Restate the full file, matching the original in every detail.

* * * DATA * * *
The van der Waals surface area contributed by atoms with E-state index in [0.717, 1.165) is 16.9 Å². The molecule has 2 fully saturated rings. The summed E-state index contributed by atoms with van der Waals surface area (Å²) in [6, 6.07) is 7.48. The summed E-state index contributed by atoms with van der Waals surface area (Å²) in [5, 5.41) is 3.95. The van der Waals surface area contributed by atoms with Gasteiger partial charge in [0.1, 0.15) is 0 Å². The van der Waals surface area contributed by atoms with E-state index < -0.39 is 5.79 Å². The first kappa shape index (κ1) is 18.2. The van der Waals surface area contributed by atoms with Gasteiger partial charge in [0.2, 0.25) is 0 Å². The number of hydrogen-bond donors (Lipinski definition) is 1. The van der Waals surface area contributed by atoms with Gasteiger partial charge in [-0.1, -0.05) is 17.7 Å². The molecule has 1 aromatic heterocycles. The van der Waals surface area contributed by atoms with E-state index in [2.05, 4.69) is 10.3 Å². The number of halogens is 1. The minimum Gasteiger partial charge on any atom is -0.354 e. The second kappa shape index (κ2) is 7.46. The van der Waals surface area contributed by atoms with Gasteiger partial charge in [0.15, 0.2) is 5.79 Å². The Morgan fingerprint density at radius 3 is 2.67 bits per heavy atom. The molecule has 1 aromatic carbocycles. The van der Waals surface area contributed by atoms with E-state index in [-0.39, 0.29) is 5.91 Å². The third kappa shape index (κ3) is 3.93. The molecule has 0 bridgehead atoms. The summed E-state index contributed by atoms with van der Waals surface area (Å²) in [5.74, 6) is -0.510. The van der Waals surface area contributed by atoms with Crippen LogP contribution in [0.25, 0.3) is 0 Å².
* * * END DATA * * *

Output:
The van der Waals surface area contributed by atoms with E-state index in [0.717, 1.165) is 16.9 Å². The molecule has 2 fully saturated rings. The summed E-state index contributed by atoms with van der Waals surface area (Å²) in [6, 6.07) is 7.48. The summed E-state index contributed by atoms with van der Waals surface area (Å²) in [5, 5.41) is 3.95. The van der Waals surface area contributed by atoms with Gasteiger partial charge in [0.1, 0.15) is 0 Å². The van der Waals surface area contributed by atoms with E-state index < -0.39 is 5.79 Å². The first kappa shape index (κ1) is 18.2. The van der Waals surface area contributed by atoms with Gasteiger partial charge in [0.2, 0.25) is 0 Å². The number of hydrogen-bond donors (Lipinski definition) is 1. The van der Waals surface area contributed by atoms with Gasteiger partial charge in [-0.1, -0.05) is 17.7 Å². The molecule has 1 aromatic heterocycles. The van der Waals surface area contributed by atoms with E-state index in [2.05, 4.69) is 10.3 Å². The number of halogens is 1. The minimum Gasteiger partial charge on any atom is -0.354 e. The second kappa shape index (κ2) is 7.46. The van der Waals surface area contributed by atoms with Gasteiger partial charge in [0.15, 0.2) is 5.79 Å². The Morgan fingerprint density at radius 3 is 2.67 bits per heavy atom. The molecule has 1 aromatic carbocycles. The van der Waals surface area contributed by atoms with E-state index in [-0.39, 0.29) is 5.91 Å². The third kappa shape index (κ3) is 3.93. The molecule has 0 bridgehead atoms. The summed E-state index contributed by atoms with van der Waals surface area (Å²) in [5.74, 6) is -0.510. The van der Waals surface area contributed by atoms with Crippen LogP contribution in [0.25, 0.3) is 0 Å².